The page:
November 16 is International Day for Tolerance. Acceptance, appreciation, respect, and harmony are the foundations of what makes peace a possibility. It is a reminder we all hold in our hands the power to make it our life choice to treat one another with respect and understanding.

On November 20Transgender Day of Remembrance memorializes those killed due to anti-transgender hatred or prejudice. We recognize those who lost their lives through the actions of hate. We honor their lives by working to erase the stigmas, discrimination, and mistreatment by supporting and appreciating every person’s truth.

Thanksgiving is on Thursday, November 23. This holiday follows the tradition of commemorating the Pilgrims’ harvest feast in the autumn of 1621. The Thanksgiving celebration has lost much of its original religious significance in many American households. Thanksgiving centers on cooking and sharing a bountiful meal with family and friends. Nearly ninety percent of Americans eat turkey on Thanksgiving, whether roasted, baked, or deep-fried. Traditional foods include stuffing, mashed potatoes, cranberry sauce, and pumpkin pie. Parades have also become an integral part of the holiday in cities and towns across the United States. New York City’s Macy’s Thanksgiving Day parade is the largest and most famous, attracting millions of spectators and television viewers. The fourth Thursday in November is also a “National Day of Mourning” to acknowledge the colonization, which brought much suffering to Native Americans.

GivingTuesday is on November 28. Since its founding in 2012, GivingTuesday kicks off the holiday season to give back to the community on the Tuesday after Thanksgiving. GivingTuesday has inspired giving worldwide, resulting in more significant donations, volunteer hours, and activities that bring about real change in communities. On this day, we encourage you to join the GivingTuesday movement. The Wings Foundation is participating in GivingTuesday to help give back to the Flight Attendants of American Airlines.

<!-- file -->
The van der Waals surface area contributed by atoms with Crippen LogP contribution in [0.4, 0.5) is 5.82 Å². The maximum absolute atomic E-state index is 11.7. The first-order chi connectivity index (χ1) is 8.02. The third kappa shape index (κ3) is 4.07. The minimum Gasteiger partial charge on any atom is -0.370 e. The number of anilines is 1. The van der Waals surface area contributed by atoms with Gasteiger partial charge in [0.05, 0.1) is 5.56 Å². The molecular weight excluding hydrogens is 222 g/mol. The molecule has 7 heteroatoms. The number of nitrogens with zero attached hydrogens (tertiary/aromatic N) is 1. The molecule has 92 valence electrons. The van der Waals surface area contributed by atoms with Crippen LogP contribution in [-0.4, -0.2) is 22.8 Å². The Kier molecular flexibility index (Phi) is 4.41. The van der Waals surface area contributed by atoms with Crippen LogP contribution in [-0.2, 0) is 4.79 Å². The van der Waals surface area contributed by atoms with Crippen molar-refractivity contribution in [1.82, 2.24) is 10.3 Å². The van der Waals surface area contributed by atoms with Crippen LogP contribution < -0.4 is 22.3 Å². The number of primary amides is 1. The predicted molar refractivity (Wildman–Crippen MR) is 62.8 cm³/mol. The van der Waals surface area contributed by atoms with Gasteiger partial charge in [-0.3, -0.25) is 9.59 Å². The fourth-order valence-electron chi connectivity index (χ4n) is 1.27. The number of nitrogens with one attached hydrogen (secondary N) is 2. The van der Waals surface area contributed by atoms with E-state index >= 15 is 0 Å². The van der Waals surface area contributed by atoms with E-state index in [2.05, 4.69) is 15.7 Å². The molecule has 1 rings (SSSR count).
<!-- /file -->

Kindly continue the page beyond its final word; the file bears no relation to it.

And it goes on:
The Wings Foundation provides financial grants to American Airlines Flight Attendants who are in critical need of financial assistance due to illness, injury, or disability; or who sustain damage to their primary residence by a natural disaster or catastrophic event. 

Join us in the giving spirit by making a tax-deductible contribution to the Wings Foundation. Go to wingsfoundation.com and click on the Donate Now Button. Your donations will help our Flight Attendants survive in their time of need.

Have a safe and healthy November! Please continue to contact us with any future topics you feel are important to you.

In Solidarity,

Chaddrian Calhoun and Rhonda Curtright
APFA Diversity, Equity & Inclusion Committee

[email protected]

APFA Headquarters
1004 West Euless Boulevard
Euless, Texas 76040

M-F: 9:00AM - 5:00PM (CT)
Phone: (817) 540-0108

Call APFA

Contract & Scheduling Desk
M-F: 7:00AM - 7:00PM (CT)
Phone: (817) 540-0108

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After-Hours Live Chat
M-F: 3:00PM - 11:00 PM (CT)
Sat-Sun: 9:00AM - 5:00PM (CT)

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APFA Headquarters
1004 West Euless Boulevard
Euless, Texas 76040

M-F: 9:00AM - 5:00PM (CT)
Phone: (817) 540-0108

Call APFA

Contract & Scheduling Desk
M-F: 7:00AM - 7:00PM (CT)
Phone: (817) 540-0108

Chat APFA

After-Hours Live Chat
M-F: 3:00PM - 11:00 PM (CT)
Sat-Sun: 9:00AM - 5:00PM (CT)

APFA Events

Currently, no scheduled events...

APFA Headquarters
1004 West Euless Boulevard
Euless, Texas 76040

M-F: 9:00AM - 5:00PM (CT)
Phone: (817) 540-0108

Call APFA

Contract & Scheduling Desk
M-F: 7:00AM - 7:00PM (CT)
Phone: (817) 540-0108

Chat APFA

After-Hours Live Chat
M-F: 3:00PM - 11:00 PM (CT)
Sat-Sun: 9:00AM - 5:00PM (CT)

APFA Events

Currently, no scheduled events...